Why do dogs hide under the bed? If you’ve been pondering that exact question then you’re in luck because we have the answer to this rather peculiar behavior.
You may have noticed that your pooch has a penchant for hiding in small spaces, particularly under the bed or in other similar spots around the house, such as under the table or under the sofa. And it turns out there are several reasons your hound may be hiding.
Most of the time it’s perfectly natural, normal behavior and not something to be overly concerned about - especially if your dog always does it at certain times or for certain reasons that fall within a pattern of usual behavior.
But there are occasions when your dog hiding under the bed may be a cause for concern, so below you’ll find the most common reasons they do it and what you can do to get them to stop.
Why do dogs hide under the bed?
There are lots of reasons why your dog might be hiding in an enclosed space, which includes (but is not necessarily limited to) the following:
Lots of dogs like to have something which they consider a safe space, which is why many dogs love to have a crate or covered bed to relax in. If they don’t have something like that in your house, they might find a space such as under the bed to be a good substitute. It’s also likely that it smells like you, and is quiet and dark - the perfect place to relax.
When dogs are anxious they’ll try to find the safest place to hide. Maybe there’s a loud noise, lots of people in the house at once (such as during a party), or another dog has entered the property. Retreating under the bed is a perfectly natural response.
They’re guarding something
Dogs are territorial creatures and if they’ve got their paws on something they want to keep all to themselves, taking it into a small and secluded space makes a lot of sense to them. It could be something like food or a treat - especially one they know they’re not supposed to have, or it could be a favorite toy. If there’s some kind of “threat” to whatever they want to guard, don’t be surprised to see them run to their favorite hiding spot.
When dogs are either injured or ill, they’ll want to feel safe and secure. This is why you should always keep a close eye on your dog’s behavior or patterns when it comes to hiding - if it’s particularly unusual for them it can be a good indicator that something isn’t right.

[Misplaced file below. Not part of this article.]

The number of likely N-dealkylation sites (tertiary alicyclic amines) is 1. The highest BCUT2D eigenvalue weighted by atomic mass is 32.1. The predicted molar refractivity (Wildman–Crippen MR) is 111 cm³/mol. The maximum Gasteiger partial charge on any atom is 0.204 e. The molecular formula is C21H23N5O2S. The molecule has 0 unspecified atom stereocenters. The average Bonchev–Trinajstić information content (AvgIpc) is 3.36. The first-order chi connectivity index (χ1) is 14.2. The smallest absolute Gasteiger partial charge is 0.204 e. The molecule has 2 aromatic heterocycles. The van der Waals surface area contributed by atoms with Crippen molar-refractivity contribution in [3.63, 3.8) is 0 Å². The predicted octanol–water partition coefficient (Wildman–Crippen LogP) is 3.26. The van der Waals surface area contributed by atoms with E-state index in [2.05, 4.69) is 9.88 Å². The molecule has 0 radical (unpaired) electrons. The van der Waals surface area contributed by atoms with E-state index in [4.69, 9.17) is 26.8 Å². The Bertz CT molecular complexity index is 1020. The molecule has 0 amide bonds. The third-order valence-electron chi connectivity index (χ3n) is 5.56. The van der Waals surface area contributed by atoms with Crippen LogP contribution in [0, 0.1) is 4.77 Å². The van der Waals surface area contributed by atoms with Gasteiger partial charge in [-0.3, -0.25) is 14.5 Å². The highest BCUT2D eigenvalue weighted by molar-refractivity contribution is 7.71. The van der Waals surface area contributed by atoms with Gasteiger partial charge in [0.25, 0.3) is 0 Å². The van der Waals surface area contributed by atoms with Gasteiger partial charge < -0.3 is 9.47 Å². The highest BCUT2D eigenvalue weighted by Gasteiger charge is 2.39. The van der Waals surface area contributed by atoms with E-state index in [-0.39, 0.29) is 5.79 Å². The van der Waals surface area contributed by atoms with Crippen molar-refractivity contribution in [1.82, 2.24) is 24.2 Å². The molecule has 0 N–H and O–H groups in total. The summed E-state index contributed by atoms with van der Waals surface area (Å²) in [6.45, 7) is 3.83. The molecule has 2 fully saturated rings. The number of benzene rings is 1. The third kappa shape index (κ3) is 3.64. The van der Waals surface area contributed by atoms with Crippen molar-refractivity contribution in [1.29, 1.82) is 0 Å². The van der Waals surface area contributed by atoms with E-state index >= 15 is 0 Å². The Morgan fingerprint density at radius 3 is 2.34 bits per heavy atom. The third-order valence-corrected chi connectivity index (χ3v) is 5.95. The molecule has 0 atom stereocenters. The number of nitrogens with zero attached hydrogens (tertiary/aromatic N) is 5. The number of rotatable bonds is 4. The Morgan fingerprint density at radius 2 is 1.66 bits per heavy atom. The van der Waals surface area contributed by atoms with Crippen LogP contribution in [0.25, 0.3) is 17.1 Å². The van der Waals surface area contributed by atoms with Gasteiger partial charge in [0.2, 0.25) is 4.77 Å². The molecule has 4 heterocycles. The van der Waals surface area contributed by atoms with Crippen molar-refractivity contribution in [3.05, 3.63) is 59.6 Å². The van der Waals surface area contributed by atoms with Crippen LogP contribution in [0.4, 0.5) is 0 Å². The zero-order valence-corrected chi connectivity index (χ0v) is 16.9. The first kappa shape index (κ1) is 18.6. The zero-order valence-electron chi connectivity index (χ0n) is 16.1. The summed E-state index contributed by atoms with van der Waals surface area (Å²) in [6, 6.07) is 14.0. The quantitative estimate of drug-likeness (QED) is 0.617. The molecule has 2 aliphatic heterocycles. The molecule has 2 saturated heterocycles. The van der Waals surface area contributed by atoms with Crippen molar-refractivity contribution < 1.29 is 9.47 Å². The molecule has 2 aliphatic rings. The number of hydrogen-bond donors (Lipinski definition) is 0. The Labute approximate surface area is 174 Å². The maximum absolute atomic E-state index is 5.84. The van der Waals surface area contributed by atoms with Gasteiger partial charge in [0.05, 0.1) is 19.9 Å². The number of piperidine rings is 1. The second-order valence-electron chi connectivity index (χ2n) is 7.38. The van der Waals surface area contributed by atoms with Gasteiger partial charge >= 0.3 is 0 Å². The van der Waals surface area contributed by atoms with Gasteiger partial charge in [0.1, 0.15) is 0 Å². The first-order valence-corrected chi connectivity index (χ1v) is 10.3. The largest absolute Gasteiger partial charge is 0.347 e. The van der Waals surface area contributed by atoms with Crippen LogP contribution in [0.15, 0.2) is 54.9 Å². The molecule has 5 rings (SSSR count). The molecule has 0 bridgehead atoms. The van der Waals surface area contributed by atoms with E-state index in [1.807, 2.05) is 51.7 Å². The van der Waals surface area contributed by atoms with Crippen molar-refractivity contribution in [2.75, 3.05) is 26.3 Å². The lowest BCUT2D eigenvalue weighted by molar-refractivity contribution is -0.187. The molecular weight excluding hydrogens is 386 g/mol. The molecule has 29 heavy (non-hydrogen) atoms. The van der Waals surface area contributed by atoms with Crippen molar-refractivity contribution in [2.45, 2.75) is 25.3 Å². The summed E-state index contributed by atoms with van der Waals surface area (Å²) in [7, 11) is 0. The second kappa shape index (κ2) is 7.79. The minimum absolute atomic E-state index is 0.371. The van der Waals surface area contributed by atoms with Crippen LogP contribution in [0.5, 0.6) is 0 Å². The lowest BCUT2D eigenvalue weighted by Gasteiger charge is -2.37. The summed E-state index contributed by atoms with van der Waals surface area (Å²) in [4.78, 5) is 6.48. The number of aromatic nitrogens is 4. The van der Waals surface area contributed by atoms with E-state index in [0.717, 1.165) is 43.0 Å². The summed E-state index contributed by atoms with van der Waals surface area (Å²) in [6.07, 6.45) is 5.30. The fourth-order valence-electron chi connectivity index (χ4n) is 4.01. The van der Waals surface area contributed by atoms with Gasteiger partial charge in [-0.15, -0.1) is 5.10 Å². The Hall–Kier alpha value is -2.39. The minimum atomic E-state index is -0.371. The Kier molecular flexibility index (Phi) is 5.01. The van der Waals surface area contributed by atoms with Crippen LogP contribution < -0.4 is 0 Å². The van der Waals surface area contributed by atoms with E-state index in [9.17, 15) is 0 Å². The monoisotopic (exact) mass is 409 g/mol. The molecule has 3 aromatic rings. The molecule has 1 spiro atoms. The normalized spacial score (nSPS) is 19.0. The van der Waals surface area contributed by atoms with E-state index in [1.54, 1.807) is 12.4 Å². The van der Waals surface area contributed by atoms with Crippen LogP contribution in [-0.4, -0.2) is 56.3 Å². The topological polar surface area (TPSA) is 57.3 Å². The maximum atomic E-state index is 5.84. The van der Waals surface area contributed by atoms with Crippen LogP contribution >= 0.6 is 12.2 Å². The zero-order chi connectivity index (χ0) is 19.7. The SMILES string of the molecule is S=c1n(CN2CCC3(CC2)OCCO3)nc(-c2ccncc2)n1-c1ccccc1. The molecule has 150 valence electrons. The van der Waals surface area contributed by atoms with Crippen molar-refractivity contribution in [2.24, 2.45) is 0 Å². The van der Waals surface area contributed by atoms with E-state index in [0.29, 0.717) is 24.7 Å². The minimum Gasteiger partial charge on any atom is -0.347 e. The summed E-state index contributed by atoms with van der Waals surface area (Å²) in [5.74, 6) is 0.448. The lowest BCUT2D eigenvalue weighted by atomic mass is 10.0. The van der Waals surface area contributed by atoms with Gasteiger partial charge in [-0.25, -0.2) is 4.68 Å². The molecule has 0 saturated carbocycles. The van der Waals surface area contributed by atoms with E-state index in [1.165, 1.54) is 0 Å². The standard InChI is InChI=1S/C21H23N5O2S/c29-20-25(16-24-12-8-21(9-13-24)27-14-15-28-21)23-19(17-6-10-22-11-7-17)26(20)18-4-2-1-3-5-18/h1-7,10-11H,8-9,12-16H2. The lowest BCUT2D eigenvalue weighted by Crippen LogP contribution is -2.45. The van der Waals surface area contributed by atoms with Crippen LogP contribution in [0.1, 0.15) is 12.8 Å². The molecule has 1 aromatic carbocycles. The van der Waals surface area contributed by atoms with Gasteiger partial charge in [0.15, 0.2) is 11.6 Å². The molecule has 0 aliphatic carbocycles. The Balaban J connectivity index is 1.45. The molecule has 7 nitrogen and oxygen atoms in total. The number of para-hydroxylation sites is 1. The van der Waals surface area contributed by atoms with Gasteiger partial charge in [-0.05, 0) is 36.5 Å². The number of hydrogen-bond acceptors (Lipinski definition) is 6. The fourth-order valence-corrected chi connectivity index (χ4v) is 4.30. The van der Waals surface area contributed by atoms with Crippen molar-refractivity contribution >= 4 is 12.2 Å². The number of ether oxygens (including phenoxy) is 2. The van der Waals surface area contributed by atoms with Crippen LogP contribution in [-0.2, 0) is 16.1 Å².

Do dogs hide when they are sick?
If your dog is the type to hide in small spaces quite often, you shouldn’t panic if they have taken themselves off for a rest under the bed (or sofa or table).
However, it’s wise to keep a close eye on them and check up on them every once in a while. If they can’t be tempted out easily (such as with a treat, toy or enthusiastic words), that could also be a sign that everything isn’t as it should be.
If you have a suspicion that your dog is hiding because they are sick, it’s important to try and coax them out as gently as you can so you can check for any signs of injury or illness. Try not to cause extra distress by raising your voice or grabbing at them to get them out. You might find you have no choice but to move them physically, but try and do it as softly as possible.
Always contact your vet if you spot any signs of injury, and keep a close eye on them even if there’s nothing obvious. If it’s very unusual for your dog to hide, it’s worth taking them in for a check-up. If it’s more common for them to hide, you should still monitor the situation and look out for any other signs of behavioral changes, such as loss of appetite or different sleeping patterns.
If you’re still not sure whether or not your dog is sick, look out for the top ten signs you need to take your dog to the vet.
How to keep your dog from going under the bed
Although it’s not necessarily a problem for your dog to hide under the bed, if you find it less than desirable there are some simple methods you can use to prevent it from happening.
The best way is to ensure your dog has their own safe space which they can use whenever they need to. A crate is a fantastic place to create a den-like atmosphere, particularly if you make it nice and cozy inside with a comfortable bed, and drape blankets or sheets on the outside to block out the light and make it feel enclosed. And if you’re looking for a new bed to go inside their crate, be sure to check out our guide to the best dog beds you can buy right now.
Place the crate in an easy to get to location, away from drafts and out of the way of busy areas in your house. Leave the door of the crate open so your dog can come and go as they desire. It’s also useful to get dogs used to a safe space like this if you need to crate your dog for an extended period, such as if they are ill, or you need to keep them away from something else in your house, for example overnight or if you’re popping out for a short while.
For those with puppies or dogs who have just started to show hiding behavior, the simplest thing you can try first is to ignore the behavior and instead reward them (with treats or enthusiastic praise) when they are resting where you want them to - such as in their own bed or near you.
If your dog is anxious about something, which is causing the hiding, it’s best to treat the root of the problem and work with them to reassure them against problems such as loud noises or another animal being in the house. Never be tempted to shout at them for going to hide somewhere as this will likely just make the problem worse.
Amy Davies is a freelance writer and photographer with over 15 years experience. She has a degree in journalism from Cardiff University and has written about a huge variety of topics over the years. These days she mostly specialises in technology and pets, writing across a number of different titles including TechRadar, Stuff, Expert Reviews, T3, Digital Camera World, and of course PetsRadar. She lives in Cardiff with her dog, Lola, a rescue miniature dachshund.